Senior writer John Case's account of how Intuit's handling of a customer service problem earned his admiration.
This one comes from senior writer John Case. "I'm used to being put on hold. But this time I was steamed. The reason: I'd encountered a glitch in Quicken, a personal-finance software program, and had called Intuit, its publisher, for help. I expected a lightning-quick response. Hadn't I called Intuit 'The Last Word' in customer service (April 1991)? And now the company was telling me to hold for 20 minutes. Ouch!
"Suddenly, a familiar voice came on the line. 'This is Scott Cook, president of Intuit,' went the recorded message. Yes, Cook said, the wait was 'unacceptable.' Then he went on to explain why it was happening (an unexpected jump in sales in an already-busy month) and what the company was doing about it (training new support people as fast as possible, with 80 new ones recently brought on board). If we'd leave a message describing our problem, someone from the company would call back promptly.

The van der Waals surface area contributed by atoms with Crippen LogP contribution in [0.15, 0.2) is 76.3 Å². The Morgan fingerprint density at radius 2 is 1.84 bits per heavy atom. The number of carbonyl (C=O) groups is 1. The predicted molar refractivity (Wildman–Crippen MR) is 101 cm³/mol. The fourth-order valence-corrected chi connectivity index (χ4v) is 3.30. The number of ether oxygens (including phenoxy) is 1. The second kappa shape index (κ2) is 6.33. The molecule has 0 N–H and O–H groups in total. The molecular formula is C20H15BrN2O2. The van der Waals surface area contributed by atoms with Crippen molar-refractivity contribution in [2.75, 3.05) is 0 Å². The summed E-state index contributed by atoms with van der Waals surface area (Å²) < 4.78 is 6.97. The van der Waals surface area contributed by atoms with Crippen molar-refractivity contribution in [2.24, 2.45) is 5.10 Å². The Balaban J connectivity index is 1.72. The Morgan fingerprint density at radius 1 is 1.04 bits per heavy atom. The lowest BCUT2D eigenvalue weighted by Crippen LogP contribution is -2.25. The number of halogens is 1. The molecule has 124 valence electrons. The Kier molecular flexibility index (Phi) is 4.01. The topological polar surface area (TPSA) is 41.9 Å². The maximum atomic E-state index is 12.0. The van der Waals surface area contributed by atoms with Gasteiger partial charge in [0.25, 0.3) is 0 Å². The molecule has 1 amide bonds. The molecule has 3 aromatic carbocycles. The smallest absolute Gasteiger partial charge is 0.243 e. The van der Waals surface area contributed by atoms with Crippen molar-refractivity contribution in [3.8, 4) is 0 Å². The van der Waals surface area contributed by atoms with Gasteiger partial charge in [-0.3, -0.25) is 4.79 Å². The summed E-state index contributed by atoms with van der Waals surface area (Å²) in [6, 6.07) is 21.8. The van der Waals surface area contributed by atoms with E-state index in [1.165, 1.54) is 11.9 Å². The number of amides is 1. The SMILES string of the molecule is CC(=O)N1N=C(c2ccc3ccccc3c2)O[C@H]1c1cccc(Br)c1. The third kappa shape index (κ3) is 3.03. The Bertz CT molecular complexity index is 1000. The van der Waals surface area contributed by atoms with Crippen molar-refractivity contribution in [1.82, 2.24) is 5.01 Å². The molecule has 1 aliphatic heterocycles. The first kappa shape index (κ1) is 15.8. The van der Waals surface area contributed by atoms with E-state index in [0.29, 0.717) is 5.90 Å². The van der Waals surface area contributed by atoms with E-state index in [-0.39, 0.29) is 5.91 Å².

"Of course, I would have preferred an on-the-spot solution. But like most consumers, I understand that companies I do business with (or write about) can't anticipate everything. What's more, in this case, a little respect for the customer along with some information about the problem made all the difference between a disgruntled customer and an admiring one."